Oscar Season is in full swing with a number of exciting wins and more to come. One film standing out this season is Netflix’s “The Power of the Dog,” which has already triumphed in the film categories by winning awards for Best Film, Best Leading Actor for the incomparable Benedict Cumberbatch, and Best Supporting Actor for up and coming star Kodi Smit-McPhee. The news was not fully jubilant, however, as this win received criticism by famous Western film actor Sam Elliott for the movie’s storyline of gay cowboys.
This then brings to mind the questions: What makes a cowboy? Is what we’ve seen in movies true to history? Were there any gay cowboys in the Wild West? As it turns out, our conception of the cowboy figure is not completely historically accurate, as the Wild West has a history of gay cowboys, which will be looked into. Caution, ahead are Spoiler Alerts for “The Power of the Dog.”
The movie follows the story of Phil and his nephew Peter. Phil being a feared and domineering man, who fits our traditional description of a cowboy, while Peter is a more effeminate cowboy, who loves to make paper flowers. Faced with his nephew’s identity, Phil meets a crisis within his himself as a closeted gay man as he now is presented with his nephew, who defies the ideals of what a man is expected to be. The message of the film is that even though both men are gay, they are still cowboys, and they both prove their bravery.
The traditional depiction of the cowboy we know today was shaped by the film industry in the post-World War II era. Wild West films offered an adventurous and romantic image of a time long past— men riding large steeds across wild frontiers and rescuing damsels in distress. However, the genre reached new pastures with the rise of the iconic actor John Wayne. A legendary Western star and symbol of machismo, he was the epitome of American masculinity. So popular was he then and now that his movies cemented the image of the cowboy that we know today as only hyper-masculine, straight, white, and male. It is to be expected to only think of this when asked to imagine a cowboy because this is what we have seen for the past half century so far. However, such a depiction is not entirely true to history. The Wild West had a surprising history of not only of queer cowboys, but also people of color as cowboys.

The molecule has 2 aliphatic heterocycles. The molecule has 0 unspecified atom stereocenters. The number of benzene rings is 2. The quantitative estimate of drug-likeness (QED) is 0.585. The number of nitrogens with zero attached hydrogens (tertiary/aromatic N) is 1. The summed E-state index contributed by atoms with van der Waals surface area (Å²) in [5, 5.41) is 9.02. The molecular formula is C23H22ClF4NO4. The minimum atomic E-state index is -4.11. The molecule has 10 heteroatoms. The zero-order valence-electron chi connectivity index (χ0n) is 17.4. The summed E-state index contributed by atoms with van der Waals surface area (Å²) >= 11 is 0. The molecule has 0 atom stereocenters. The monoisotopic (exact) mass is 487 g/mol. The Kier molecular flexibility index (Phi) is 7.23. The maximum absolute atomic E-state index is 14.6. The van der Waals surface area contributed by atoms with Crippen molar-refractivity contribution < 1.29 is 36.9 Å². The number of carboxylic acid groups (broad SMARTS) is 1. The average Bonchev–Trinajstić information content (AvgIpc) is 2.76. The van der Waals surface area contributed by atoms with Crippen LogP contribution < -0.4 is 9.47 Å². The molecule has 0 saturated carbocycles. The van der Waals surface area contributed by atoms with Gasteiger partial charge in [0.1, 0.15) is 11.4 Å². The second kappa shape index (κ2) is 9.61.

On the concept of the figure itself, it must first be stated that being a cowboy was first and foremost an occupation, not just a lifestyle. To be able to hold such a vast frontier together took a great amount of labor. In this social environment of the Old West, many marginalized groups were able to find more freedom than they did elsewhere. One group that found a home in the west was African Americans, especially in the post-Civil War era when many freed slaves needed work. Other minorities, including immigrants, Mexicans, and even Native Americans took up the mantle of the cowboy and worked across the Old West. The role of women is not to be undersold either, as they also worked to hold the frontier together. Some even famously went on to be Western icons themselves, such as Annie Oakley. The point being that the traditional image of the cowboy was not all there ever was.
For gay people specifically, the environment for a cowboy offered a good, although certainly not perfect, place to experience freedom for their sexuality. Being a cowboy involved being in close quarters with other men for long periods of time, where strong bonds could be made. They were isolated from much of the world and, thus, freed from many of the burdens in society they faced. This was coupled with the fact that sexuality during the time was seen more as something you did, rather than an identity. A good way that someone could have made the fact that they were gay known to potential partners was by talking about Walt Whitman, who was a famous gay poet, from time to time. This way they were able to covertly reveal themselves to their companions.
While the figure of the cowboy was in many ways annexed by Hollywood as straight, white, and hyper-masculine, this image is beginning to get its due starting with the classic gay western love story of “Brokeback Mountain” and now more so with “The Power of the Dog,” which not only challenges the traditional cowboy image in terms of sexuality but masculinity as well. These films show that anyone could be a cowboy and they were indeed.